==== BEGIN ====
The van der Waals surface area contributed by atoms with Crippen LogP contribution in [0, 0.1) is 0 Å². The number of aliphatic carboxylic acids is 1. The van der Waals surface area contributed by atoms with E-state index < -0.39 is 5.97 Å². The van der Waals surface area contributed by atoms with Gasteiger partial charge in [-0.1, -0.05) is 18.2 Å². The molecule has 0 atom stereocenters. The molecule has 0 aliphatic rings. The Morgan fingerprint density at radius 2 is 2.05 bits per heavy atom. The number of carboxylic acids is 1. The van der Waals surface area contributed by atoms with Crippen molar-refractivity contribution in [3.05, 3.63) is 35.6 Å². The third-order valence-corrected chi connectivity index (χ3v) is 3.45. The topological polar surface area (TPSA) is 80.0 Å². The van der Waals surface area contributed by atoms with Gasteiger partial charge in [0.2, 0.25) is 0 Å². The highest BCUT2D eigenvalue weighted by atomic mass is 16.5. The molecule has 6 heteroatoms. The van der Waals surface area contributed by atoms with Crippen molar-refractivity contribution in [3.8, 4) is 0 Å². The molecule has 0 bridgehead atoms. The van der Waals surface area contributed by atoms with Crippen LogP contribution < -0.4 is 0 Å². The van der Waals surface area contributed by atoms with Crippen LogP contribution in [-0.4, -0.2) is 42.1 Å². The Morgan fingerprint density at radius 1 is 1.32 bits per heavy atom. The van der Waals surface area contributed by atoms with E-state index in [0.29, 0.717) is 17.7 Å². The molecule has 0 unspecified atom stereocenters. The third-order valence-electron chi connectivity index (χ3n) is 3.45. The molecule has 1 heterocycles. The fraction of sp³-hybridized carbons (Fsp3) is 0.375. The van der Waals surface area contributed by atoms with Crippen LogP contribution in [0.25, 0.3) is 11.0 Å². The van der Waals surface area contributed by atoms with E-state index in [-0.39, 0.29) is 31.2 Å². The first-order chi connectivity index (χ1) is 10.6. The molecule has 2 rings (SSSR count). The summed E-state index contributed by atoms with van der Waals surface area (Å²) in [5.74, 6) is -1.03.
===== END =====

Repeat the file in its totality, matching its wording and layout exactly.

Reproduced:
The van der Waals surface area contributed by atoms with Crippen LogP contribution in [0, 0.1) is 0 Å². The number of aliphatic carboxylic acids is 1. The van der Waals surface area contributed by atoms with E-state index < -0.39 is 5.97 Å². The van der Waals surface area contributed by atoms with Gasteiger partial charge in [-0.1, -0.05) is 18.2 Å². The molecule has 0 atom stereocenters. The molecule has 0 aliphatic rings. The Morgan fingerprint density at radius 2 is 2.05 bits per heavy atom. The number of carboxylic acids is 1. The van der Waals surface area contributed by atoms with Crippen molar-refractivity contribution in [3.05, 3.63) is 35.6 Å². The third-order valence-corrected chi connectivity index (χ3v) is 3.45. The topological polar surface area (TPSA) is 80.0 Å². The van der Waals surface area contributed by atoms with Gasteiger partial charge in [0.2, 0.25) is 0 Å². The highest BCUT2D eigenvalue weighted by atomic mass is 16.5. The molecule has 6 heteroatoms. The van der Waals surface area contributed by atoms with Crippen molar-refractivity contribution in [3.8, 4) is 0 Å². The molecule has 0 bridgehead atoms. The van der Waals surface area contributed by atoms with Crippen LogP contribution < -0.4 is 0 Å². The van der Waals surface area contributed by atoms with Crippen LogP contribution in [-0.4, -0.2) is 42.1 Å². The Morgan fingerprint density at radius 1 is 1.32 bits per heavy atom. The van der Waals surface area contributed by atoms with E-state index in [0.29, 0.717) is 17.7 Å². The molecule has 0 unspecified atom stereocenters. The third-order valence-electron chi connectivity index (χ3n) is 3.45. The molecule has 1 heterocycles. The fraction of sp³-hybridized carbons (Fsp3) is 0.375. The van der Waals surface area contributed by atoms with Crippen LogP contribution in [0.25, 0.3) is 11.0 Å². The van der Waals surface area contributed by atoms with E-state index in [-0.39, 0.29) is 31.2 Å². The first-order chi connectivity index (χ1) is 10.6. The molecule has 2 rings (SSSR count). The summed E-state index contributed by atoms with van der Waals surface area (Å²) in [5.74, 6) is -1.03.